|Quote, originally posted by asnvolks »|
|no, sorry to say you are wrong there..........the only thing smaller about a 6v flywheel is the clutch surface and the weighted area........you can use a 12v starter on a 6v flywheel (i have done this, so before you chime it that it doesn't work)|
Normally asnvolks is exactly right, but this time he's wrong in two ways.
1. The 12v flywheel is just over 1/4" larger in diameter. That's why you have to grind out the bell housing slightly when you put a 12v flywheel on an earlier transmission.
2. I wonder how you got away with using a 12v starter on a 6v flywheel. The gears are different. 6v has 109 teeth and 12v has 130 teeth. It may work for a short time, but eventually you'd chew the flywheel teeth to bits.
Of course, I'm only refering to "normal" versions of these flywheels. A '67 (and optionally in '66) used a 12 volt generator and starter, but used a 6v starter drive (bendix) and a 6v flywheel starter ring gear(109 teeth), but had the later, larger, 200mm clutch, which is associated with being a 12v flywheel (usually 130 tooth). Have I confused you enough yet?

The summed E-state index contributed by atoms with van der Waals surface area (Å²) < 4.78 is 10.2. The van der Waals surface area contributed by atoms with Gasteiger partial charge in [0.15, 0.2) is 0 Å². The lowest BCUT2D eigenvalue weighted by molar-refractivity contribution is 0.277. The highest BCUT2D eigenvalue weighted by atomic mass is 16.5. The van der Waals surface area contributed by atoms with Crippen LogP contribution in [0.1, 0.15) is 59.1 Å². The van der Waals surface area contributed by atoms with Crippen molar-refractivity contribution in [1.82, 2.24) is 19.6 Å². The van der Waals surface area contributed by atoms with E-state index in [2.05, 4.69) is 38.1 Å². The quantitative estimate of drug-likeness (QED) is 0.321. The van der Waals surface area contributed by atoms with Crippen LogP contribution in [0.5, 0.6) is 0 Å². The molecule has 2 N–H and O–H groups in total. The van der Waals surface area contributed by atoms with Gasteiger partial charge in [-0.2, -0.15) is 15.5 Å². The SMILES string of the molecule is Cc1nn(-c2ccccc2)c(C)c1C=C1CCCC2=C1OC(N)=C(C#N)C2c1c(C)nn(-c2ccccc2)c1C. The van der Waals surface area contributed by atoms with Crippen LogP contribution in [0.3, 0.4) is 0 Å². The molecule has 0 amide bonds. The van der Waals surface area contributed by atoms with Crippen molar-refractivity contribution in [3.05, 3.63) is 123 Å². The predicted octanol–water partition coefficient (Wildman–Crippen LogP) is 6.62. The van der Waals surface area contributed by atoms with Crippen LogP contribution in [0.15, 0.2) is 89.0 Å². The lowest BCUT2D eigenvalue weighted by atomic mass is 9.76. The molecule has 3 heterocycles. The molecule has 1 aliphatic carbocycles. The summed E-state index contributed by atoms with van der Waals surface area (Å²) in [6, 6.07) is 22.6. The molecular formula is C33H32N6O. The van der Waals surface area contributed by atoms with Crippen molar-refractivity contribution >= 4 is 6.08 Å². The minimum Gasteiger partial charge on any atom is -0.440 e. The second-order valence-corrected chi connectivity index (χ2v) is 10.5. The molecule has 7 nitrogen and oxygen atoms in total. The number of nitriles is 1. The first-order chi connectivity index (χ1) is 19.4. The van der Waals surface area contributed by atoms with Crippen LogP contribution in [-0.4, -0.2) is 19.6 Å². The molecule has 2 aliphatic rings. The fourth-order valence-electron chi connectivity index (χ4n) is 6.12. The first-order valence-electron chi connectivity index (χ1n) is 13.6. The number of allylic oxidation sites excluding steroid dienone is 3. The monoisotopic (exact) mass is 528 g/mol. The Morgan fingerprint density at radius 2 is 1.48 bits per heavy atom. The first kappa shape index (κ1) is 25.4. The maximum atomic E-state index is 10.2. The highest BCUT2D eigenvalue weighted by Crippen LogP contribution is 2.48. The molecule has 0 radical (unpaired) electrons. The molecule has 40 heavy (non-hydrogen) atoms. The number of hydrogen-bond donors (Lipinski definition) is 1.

Basically, to be 100% sure, you have to count teeth. 109=6v=SR11x 6volt starter. 130=12v=SR15x or SR17x (autostick) starter.
In this pic, you can see an autostick starter on the left, a regular 12v starter in the middle, and a 6v starter on the right. You can tell from this angle that the 6v gear is slightly larger, and the teeth are spaced slightly farther apart as well.
Of course, none of this comes into play until you can get the starter to engage the flywheel...which it doesn't sound like it's doing because you said it "spins freely" so check the bushing...but it sounds like a bad starter to me.
Modified by DubberNix at 10:06 PM 7-13-2004